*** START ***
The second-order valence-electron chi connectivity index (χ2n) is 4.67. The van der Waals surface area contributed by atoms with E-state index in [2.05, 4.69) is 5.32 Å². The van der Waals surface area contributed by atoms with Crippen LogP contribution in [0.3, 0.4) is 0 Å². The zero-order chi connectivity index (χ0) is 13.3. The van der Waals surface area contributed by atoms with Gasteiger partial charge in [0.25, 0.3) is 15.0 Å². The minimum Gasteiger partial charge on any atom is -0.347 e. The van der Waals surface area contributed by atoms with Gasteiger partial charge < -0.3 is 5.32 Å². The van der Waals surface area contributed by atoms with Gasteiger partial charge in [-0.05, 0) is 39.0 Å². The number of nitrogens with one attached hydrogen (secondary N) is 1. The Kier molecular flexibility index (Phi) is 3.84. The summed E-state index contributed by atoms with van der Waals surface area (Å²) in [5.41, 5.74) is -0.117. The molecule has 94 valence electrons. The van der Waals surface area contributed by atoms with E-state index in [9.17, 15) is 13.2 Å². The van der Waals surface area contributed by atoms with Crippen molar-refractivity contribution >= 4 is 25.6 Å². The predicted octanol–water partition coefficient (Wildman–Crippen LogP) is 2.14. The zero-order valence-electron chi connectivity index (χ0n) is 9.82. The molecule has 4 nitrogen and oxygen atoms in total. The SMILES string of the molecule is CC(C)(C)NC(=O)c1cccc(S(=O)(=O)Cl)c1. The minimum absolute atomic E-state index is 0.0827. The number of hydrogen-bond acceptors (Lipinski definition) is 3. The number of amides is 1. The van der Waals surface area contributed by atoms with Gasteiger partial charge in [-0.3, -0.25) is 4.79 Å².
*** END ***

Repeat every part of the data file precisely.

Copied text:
The second-order valence-electron chi connectivity index (χ2n) is 4.67. The van der Waals surface area contributed by atoms with E-state index in [2.05, 4.69) is 5.32 Å². The van der Waals surface area contributed by atoms with Crippen LogP contribution in [0.3, 0.4) is 0 Å². The zero-order chi connectivity index (χ0) is 13.3. The van der Waals surface area contributed by atoms with Gasteiger partial charge in [0.25, 0.3) is 15.0 Å². The minimum Gasteiger partial charge on any atom is -0.347 e. The van der Waals surface area contributed by atoms with Gasteiger partial charge < -0.3 is 5.32 Å². The van der Waals surface area contributed by atoms with Gasteiger partial charge in [-0.05, 0) is 39.0 Å². The number of nitrogens with one attached hydrogen (secondary N) is 1. The Kier molecular flexibility index (Phi) is 3.84. The summed E-state index contributed by atoms with van der Waals surface area (Å²) in [5.41, 5.74) is -0.117. The molecule has 94 valence electrons. The van der Waals surface area contributed by atoms with E-state index in [9.17, 15) is 13.2 Å². The van der Waals surface area contributed by atoms with Crippen molar-refractivity contribution >= 4 is 25.6 Å². The predicted octanol–water partition coefficient (Wildman–Crippen LogP) is 2.14. The zero-order valence-electron chi connectivity index (χ0n) is 9.82. The molecule has 4 nitrogen and oxygen atoms in total. The SMILES string of the molecule is CC(C)(C)NC(=O)c1cccc(S(=O)(=O)Cl)c1. The minimum absolute atomic E-state index is 0.0827. The number of hydrogen-bond acceptors (Lipinski definition) is 3. The number of amides is 1. The van der Waals surface area contributed by atoms with Gasteiger partial charge in [-0.3, -0.25) is 4.79 Å².